If you have Patagonia gear you're no longer using, you can now bring it into a Patagonia store where you'll receive a credit to buy something new in stores or online, or put it toward used and discounted Patagonia apparel on WornWear.com.

Gear must function properly and be in good condition, but well used is fine, and trade-in credits range from $15 for kids and baby items to $100 for 3-layer shells.

In turn, your old gear gets cleaned (often with C02 to reduce water use), repaired if necessary, and sold at a discounted price through the Worn Wear program, instead of ending up in the landfill—which is where the average American dumps 70 pounds of clothing waste every year, according to the EPA.

But you recycle your garments, you say? That's great. Patagonia started producing their award-winning PowSlayer collection with 100 percent recycled Gore-Tex this year. But Worn Wear program manager Nellie Cohen says of the options to repair, reuse, and recycle, recycling should be your last resort.

"There's greater influx of energy and materials used in recycling than repairing and there are a lot of challenges around textile recycling especially when you're working with blended materials or ski clothing that is waterproof," says Cohen.

Because most local recycling plants don't accept textiles, there's a transportation footprint attached to getting your used gear to the right place. Additionally, there is the energy used to remove any zippers, toggles, or buttons before shredding or chemically dissolving the material.

Most textile recycling programs that brands advertise actually mean moving product somewhere else in the world, says Cohen. "It seems noble and important, but there are starting to be signs that people don't need any more of the First World's crap. So this is a waste problem, not a resource distribution problem. We don't want to send anything overseas unless there's a specific cause or need."

Instead, Patagonia does their best to retain all of their products by repairing and putting them back to use until it's true end of life, which is often much longer than we use them for.

On average, skiers use their jackets for three years before either giving them away, selling them, or tossing them out. If they stayed in use just nine months longer, there would be a reduction in carbon and water waste by 20 to 30 percent each, says Cohen.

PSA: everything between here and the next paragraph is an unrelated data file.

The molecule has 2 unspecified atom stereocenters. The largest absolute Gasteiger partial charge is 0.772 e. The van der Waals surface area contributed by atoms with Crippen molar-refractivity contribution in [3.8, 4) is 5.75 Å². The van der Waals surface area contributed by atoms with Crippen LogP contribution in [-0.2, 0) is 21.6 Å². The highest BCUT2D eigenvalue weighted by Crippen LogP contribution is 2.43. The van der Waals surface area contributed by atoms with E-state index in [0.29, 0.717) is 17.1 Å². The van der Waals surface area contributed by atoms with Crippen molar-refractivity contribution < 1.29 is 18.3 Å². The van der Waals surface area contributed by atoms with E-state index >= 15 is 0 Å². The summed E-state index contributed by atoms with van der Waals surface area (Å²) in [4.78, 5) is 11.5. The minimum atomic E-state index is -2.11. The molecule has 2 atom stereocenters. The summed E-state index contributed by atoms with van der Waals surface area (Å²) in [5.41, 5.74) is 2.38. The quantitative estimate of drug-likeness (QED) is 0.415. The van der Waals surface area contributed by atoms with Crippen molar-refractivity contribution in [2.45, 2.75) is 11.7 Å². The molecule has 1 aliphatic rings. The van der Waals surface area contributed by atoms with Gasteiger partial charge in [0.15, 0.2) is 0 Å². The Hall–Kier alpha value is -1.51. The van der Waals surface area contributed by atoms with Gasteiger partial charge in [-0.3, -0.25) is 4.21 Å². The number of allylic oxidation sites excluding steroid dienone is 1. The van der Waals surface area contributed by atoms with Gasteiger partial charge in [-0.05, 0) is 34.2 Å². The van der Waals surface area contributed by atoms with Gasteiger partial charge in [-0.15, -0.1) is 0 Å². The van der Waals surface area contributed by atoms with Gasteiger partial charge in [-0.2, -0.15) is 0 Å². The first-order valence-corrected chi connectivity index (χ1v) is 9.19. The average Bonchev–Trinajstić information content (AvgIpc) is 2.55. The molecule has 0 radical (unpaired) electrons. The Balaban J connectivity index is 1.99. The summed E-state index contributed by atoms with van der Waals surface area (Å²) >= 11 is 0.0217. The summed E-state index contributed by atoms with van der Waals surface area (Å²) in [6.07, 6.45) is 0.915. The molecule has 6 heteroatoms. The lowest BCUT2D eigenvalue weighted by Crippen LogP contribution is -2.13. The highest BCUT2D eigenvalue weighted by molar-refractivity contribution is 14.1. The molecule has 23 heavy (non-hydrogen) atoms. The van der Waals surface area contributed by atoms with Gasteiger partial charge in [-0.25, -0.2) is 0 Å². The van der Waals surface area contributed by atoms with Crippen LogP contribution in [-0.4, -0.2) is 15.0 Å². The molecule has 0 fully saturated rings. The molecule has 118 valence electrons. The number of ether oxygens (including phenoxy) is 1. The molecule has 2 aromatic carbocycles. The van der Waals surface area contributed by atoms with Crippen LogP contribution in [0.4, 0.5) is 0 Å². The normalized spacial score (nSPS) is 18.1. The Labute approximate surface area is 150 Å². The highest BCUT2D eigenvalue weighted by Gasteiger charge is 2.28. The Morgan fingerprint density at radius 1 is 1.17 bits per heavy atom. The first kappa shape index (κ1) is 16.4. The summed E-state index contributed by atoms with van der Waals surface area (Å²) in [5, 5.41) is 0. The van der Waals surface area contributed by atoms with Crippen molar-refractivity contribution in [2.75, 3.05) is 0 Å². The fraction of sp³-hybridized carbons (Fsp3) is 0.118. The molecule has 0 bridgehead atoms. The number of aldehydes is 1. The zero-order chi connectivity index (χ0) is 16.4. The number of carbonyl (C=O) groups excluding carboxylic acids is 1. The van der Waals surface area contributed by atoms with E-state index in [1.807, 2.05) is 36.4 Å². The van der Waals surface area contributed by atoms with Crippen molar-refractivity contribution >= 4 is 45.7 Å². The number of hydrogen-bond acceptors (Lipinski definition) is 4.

Reducing waste, saving energy, and eliminating the need for chemical recycling are all key components to protecting our environment, and subsequently the longevity of the ski season.

"Sometimes people forget all of our ski clothing is mostly synthetic and made from oil. By and large, the textile industry is the oil industry when it comes to performance materials," says Cohen. "Every time you buy a new ski outfit, it's like filling up your gas tank. We're putting emissions into the world that exasperate global warming and reduce snowfall."

It's why Patagonia has partnered with Protect Our Winters on their Worn Wear tour, where skiers can learn to patch gear, re-waterproof shells, and fix busted zippers. For tour schedule, go here. Can't fix it yourself? Download a repair form and ship your jacket off to the massive repair center in Reno (I recently paid to have 4 inches of fabric added to my favorite bibs for a longer length and better fit). However, you do it, the goal is to help outdoor enthusiasts keep their gear in use longer, eliminating the need to buy more product and take oil out of the ground. That’s more than good marketing, it’s a good way for us to live.

"We all want to travel and ski and be outside, but if I'm going to put my carbon footprint somewhere, I'd rather travel or an experience, and wear the same worn out clothing," says Cohen. "Invest in something good and keep it going."